By Eric Von Salzen
Shortly before we moved out of south Florida a year and a half ago, a big ecclesiastical scandal broke in the local press. A popular Roman Catholic priest, Father Albert Cutié, was caught by paparazzi necking on the beach with a young woman.
The son of exiles from Castro’s Cuba, Father Cutié was a well-known figure in the Spanish-speaking community, not only in south Florida, but throughout Latin America, as the host of religious-themed radio and TV programs; he was popular enough to have earned the nickname “Father Oprah”. His celebrity made his transgression a public event (his name didn’t help; although pronounced KOO-tea-eh, it was hard to resist calling him “Father Cutie”).
In short order, the Bishop of Miami suspended Cutié from his priestly and other duties and stopped his salary and benefits. The Episcopal Bishop of Southeast Florida, Leo Frade (himself a native of Cuba), extended an invitation to Cutié to continue his priestly vocation in the Episcopal Church, and Cutié accepted. He was received as an Episcopal priest and has been put in charge of a small parish in Miami. Father Cutié married the woman in the beach photos, and they have recently had a child. I have seen reports that he is soon to have his own TV show again, this time on Fox.
Father Cutié has now written a book about his experiences: Dilemma: A Priest’s Struggle With Faith and Love. It is well worth reading for its depiction of one individual priest’s experiences in the modern Roman Catholic Church.
When I first read the news accounts about Father Cutié being caught with a woman, and then about the speculation that he might join the Episcopal Church, my reaction was that it would have been better if Father Cutié had changed churches on his own initiative, instead of being forced to do so after he was caught in a compromising position. His book helped me see this part of Father Cutié’s dilemma from his own perspective. By the time he was caught by the paparazzi, Father Cutié was already deeply concerned about flaws in what he calls the “ideology” of the Roman Catholic Church, and he had been exploring the Episcopal Church as an institution that might be better suited to his views on religious matters as they had evolved since his ordination. But he found it very hard to make the decision to leave the Roman Catholic Church, in which he had grown up, and to which he had devoted his entire adult life. I found this part of his story quite convincing.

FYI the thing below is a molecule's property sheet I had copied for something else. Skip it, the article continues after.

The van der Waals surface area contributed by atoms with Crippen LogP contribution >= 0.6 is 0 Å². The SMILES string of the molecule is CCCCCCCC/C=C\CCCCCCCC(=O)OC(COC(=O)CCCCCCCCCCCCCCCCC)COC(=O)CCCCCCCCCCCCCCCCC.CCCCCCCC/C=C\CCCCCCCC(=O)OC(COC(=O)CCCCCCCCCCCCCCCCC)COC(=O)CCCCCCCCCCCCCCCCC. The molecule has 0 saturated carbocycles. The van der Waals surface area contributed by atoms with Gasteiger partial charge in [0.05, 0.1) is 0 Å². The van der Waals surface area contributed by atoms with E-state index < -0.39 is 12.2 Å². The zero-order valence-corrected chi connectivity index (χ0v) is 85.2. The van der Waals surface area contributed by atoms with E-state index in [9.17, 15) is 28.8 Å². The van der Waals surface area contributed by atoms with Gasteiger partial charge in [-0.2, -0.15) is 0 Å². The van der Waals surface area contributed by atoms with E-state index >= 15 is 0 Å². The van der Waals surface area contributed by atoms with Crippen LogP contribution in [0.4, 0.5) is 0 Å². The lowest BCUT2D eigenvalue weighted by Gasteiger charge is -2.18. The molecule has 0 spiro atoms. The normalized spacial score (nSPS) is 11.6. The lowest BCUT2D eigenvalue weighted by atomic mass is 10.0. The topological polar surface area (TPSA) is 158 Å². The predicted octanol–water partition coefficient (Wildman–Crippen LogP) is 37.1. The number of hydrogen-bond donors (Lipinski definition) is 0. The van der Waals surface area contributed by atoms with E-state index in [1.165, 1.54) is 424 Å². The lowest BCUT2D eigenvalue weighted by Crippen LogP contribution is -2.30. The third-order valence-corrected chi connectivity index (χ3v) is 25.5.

For me, the best parts of this book are Father’s Cutié’s stories about his experiences of the Roman Catholic Church from the inside, and his growing discomfort with certain aspects of the Church. Never having been a Roman Catholic myself – and certainly never having been a Roman Catholic priest – I can’t attest to whether what happened to Father Cutié was typical or aberrational, but as one man’s story it is compelling reading. He describes living in a world in which priests are isolated from their supposed spiritual leaders, and from each other; a world in which violations of the vow of celibacy are commonplace, but are tolerated so long as outsiders remain ignorant of them; in which those who run the organization care about their own power more than anything spiritual. This part of his story would make a good novel (I’m thinking more of a Marquand or Maugham novel than of Sinclair Lewis).
The last third of the book goes over these same issues, but no longer as part of a biography. Rather, we are given Father Cutié’s critique of the Roman Catholic Church today. The chapter names are enough to give you the flavor of his thoughts: “The Myth of Celibacy”, “Disposable Priests”, “The Church that Time Forgot”. To me, this part of the book was not as interesting as the biographical part, I guess because I don’t really care much about what’s wrong with a church to which I do not belong. The people that ought to read these things are the Roman Catholic hierarchy, but somehow I doubt that many of them will find Father Cutié a credible critic.
However, any Anglican that yearns for more centralized control in our Communion, who wants the Archbishop of Canterbury to become an “Anglican Pope”, who proposes to give enforcement powers to the “Instruments of Unity”, ought to read this book.